Left to Right: Paco, Danielle and Pedro

At the other end of the scale was Sarah, also studying at Bristol, who had three men on the go, one at home and two in Granada. I was wide-eyed and agog at her stories and her appetite (a rather splendid euphemism for libido that I heard recently in the film My Cousin Rachel based on Daphne Du Maurier’s 1951 novel). How Sarah juggled them all – one a market seller from Senegal – and, moreover, smuggled them into the boarding house where she lodged with two crochet-knitting widows beats me.

The churros in Granada were drenched in very strong extra virgin olive oil unlike the finer, crispier version with fluted edges I sampled on a visit to Madrid. The pattern was to go out ‘de marcha’ or ‘de juerga’ meaning to live it up and have a good time until the early hours of the morning. That’s when we’d repair to a bar – probably at 5 a.m. to sop up the alcohol with churros and chocolate. Never a night owl, the combination of going through the night – trasnochar in Spanish – topped off with chowing down artery-clogging churros often meant I climbed into bed about 6.30 a.m. feeling a bit heavy and undigested!

I have no doubt that the urban landscape in Granada will have altered somewhat since I was there. From Qianyi Lim’s talk and slideshow, it’s clear that Madrid has changed hugely. I don’t recall who I went to Madrid with – perhaps one of my flatmates from the stuffy little apartment – my room looked onto an internal courtyard (think laundry lines and cooking smells) – in ‘Pilchard’ Street (Calle Darro del Boquerón – the Darro being the local river). Two of the girls – Lucia and Marie were staunch Catholics and when Mari’s boyfriend Pedro came over, he had Mari’s bed, while Marie bunked up with Lucia, the cross hanging above the bed seemingly warding off sin. I reckon it was the more liberated Pilar, a zoologist,  who had a lovely boyfriend and took the pill, who accompanied me to Madrid.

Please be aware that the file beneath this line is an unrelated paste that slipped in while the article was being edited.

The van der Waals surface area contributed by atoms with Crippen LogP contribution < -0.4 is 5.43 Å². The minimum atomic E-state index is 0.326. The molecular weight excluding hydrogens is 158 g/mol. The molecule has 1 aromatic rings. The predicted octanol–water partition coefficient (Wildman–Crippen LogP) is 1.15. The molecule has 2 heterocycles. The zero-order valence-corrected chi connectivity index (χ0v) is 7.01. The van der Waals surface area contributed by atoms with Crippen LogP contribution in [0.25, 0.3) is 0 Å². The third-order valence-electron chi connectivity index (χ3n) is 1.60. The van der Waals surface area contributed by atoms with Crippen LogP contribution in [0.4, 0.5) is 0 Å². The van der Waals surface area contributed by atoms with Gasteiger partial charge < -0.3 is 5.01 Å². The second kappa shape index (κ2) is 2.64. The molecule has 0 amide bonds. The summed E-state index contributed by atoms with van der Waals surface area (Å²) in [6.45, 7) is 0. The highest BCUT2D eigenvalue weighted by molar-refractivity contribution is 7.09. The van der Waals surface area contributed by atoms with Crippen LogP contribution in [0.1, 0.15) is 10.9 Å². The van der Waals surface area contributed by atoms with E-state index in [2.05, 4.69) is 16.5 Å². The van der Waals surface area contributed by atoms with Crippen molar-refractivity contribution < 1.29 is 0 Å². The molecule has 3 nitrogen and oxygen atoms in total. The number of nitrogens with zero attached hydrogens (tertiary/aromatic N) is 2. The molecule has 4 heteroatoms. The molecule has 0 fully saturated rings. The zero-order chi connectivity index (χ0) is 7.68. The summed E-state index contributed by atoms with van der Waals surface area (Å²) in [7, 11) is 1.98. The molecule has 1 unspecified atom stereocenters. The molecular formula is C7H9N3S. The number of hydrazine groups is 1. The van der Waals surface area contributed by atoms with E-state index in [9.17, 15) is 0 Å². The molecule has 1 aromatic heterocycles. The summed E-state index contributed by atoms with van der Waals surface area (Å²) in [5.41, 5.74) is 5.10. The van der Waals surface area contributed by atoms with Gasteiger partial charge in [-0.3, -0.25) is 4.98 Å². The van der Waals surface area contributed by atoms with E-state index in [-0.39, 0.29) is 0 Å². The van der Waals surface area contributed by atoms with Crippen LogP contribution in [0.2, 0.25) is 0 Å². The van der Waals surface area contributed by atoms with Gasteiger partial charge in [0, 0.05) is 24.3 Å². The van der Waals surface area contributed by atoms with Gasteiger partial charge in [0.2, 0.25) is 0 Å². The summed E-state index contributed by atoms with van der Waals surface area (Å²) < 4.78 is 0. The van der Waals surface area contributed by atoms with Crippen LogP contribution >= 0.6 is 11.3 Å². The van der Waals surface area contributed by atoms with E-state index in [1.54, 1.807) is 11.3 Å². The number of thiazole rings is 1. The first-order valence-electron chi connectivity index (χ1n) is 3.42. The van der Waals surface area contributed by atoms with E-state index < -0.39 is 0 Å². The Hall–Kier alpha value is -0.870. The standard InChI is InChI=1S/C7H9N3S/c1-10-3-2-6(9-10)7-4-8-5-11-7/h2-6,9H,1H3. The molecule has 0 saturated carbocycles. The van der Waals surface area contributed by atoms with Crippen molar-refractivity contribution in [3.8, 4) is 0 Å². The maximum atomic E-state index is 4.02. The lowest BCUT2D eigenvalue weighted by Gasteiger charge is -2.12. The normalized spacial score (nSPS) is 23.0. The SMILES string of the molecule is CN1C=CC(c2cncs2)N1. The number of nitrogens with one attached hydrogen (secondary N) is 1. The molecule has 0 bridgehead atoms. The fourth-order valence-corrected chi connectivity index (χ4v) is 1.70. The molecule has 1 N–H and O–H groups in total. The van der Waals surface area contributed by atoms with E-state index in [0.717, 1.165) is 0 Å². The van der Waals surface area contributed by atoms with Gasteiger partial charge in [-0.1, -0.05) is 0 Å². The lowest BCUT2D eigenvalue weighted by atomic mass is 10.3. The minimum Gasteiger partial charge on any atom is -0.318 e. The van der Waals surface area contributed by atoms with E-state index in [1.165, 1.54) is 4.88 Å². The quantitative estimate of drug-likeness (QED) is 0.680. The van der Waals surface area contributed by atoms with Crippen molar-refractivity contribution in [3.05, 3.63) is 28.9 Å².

From Left to Right: Pilar, Lucia and Marie

What I do recall –- as well as trips to the Prado and boating on the lake in the Retiro Park – is visiting a selection of bars at lunchtime on the Sunday – all crowded, noisy and with sawdust-scattered floors –  where we drank beer and ate tapas – not the fancy shmancy offerings you might find on a trendy urban menu now – but simple offerings such as a slice of hot roast pork or some salted almonds.

 

Spot the 1980 car models…

Going on a virtual architectural tour of Madrid gave me an interesting update – and a yearning to go back at some stage. The Puerto de Europa twin towers straddling the Paseo de Castellano built in 1996 by Philip Johnson are like modern day symmetrical towers of Pisa leaning in towards each other. Also built in 1996 are the Girasol apartments designed by the Catalan architect Corderch, their five separate towers with undulating walls designed to maximise light and regulate cooling and warming. And, most surprising of all, the Torres Blancas, which were designed by Francisco Saenz de Oiza during the repressive Franco era (another echo of Big Brother). Tall, cylindrical, curved towers with landscaping at the top, the forward-thinking design represented a covert anti-regime sentiment; architects having more freedom than writers to express their opposition.